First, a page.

|Silva, Philip - Phil|
|Van Rooy, Paul - University Of California|
|Purvis-roberts, Kathleen - Claremont Colleges|
|Nee, Matthew - Western Kentucky University|
|Cocker Iii, David - University Of California|
Submitted to: Air and Waste Management Annual Conference Proceedings
Publication Type: Proceedings
Publication Acceptance Date: 2/2/2017
Publication Date: 6/7/2017
Citation: Silva, P.J., Van Rooy, P., Purvis-Roberts, K., Nee, M., Cocker Iii, D.R. 2017. Understanding chemistry behind secondary aerosol production from nitrogen and sulfur compounds from agriculture. Air and Waste Management Annual Conference Proceedings. Paper No. 264152.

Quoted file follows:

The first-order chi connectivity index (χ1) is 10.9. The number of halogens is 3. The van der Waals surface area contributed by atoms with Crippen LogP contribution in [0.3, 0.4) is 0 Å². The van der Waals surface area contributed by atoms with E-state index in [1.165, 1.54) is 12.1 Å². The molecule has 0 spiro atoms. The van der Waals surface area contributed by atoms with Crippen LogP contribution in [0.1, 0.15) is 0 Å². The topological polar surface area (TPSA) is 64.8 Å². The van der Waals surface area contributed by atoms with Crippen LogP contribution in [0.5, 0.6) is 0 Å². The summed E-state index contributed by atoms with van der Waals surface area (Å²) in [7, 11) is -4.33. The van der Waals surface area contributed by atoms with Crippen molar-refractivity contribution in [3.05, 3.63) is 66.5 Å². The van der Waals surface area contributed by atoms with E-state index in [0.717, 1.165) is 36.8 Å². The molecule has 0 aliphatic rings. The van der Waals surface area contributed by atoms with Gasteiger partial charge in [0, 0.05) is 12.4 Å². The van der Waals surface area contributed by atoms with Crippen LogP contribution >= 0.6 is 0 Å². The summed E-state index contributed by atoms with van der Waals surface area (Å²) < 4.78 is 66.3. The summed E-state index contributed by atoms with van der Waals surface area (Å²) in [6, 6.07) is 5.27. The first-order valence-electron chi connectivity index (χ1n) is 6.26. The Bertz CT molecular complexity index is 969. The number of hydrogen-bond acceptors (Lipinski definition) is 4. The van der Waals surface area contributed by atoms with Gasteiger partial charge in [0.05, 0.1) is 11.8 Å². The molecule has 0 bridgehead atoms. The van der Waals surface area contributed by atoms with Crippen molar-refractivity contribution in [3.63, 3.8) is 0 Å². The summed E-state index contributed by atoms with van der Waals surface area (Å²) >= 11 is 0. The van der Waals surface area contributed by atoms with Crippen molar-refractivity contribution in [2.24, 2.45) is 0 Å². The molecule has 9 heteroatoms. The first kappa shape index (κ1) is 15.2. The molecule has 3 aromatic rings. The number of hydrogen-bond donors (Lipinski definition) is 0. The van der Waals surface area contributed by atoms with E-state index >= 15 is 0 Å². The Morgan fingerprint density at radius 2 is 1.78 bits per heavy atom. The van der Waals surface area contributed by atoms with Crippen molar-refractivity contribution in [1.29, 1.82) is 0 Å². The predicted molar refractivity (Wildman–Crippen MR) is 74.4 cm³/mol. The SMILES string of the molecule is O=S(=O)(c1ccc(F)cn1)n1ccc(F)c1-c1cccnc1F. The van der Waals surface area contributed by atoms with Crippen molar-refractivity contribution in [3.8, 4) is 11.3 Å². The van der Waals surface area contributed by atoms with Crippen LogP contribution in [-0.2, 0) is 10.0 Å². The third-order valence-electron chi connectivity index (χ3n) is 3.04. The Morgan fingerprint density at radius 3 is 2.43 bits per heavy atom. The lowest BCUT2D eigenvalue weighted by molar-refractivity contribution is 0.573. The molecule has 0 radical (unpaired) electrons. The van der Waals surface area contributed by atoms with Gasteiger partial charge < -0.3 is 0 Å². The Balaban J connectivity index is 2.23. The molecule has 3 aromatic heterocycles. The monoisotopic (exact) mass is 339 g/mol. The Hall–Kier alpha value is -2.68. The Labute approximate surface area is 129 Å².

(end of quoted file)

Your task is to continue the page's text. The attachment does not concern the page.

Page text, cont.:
Technical Abstract: Agricultural emissions impact particulate mass concentrations through both primary and secondary processes. Evidence from laboratory and field work suggest that not only does ammonia produce secondary particulate matter, but nitrogen and sulfur containing volatile organic compounds also contribute. Here we discuss results from some smog chamber experiments focused on atmospheric chemistry of nitrogen and sulfur compounds and their potential for secondary aerosol formation. Nitrogen-containing compounds studied include ammonia, trimethylamine, diethylamine, and butylamine. Sulfur compounds under study include hydrogen sulfide, methanethiol, dimethylsulfide, and dimethyldisulfide. Laboratory results suggest that rapid formation of secondary aerosol in airmasses containing both reduced nitrogen and reduced sulfur compounds can occur. There are two competing mechanisms of particle formation: 1) acid-base reaction chemistry due to basic nitrogen compounds reacting with oxidized sulfur (sulfate) and 2) photochemical formation of oxidized organic compounds from photolysis of both nitrogen and sulfur compounds. Experimental data suggest the photochemical formation pathway is important at lower humidities while the acid-base pathway dominates at higher ones. The implications here are that these reactions may be important and overlooked in accounting for particle mass concentration loadings, particularly in rural locations influenced by agricultural emissions.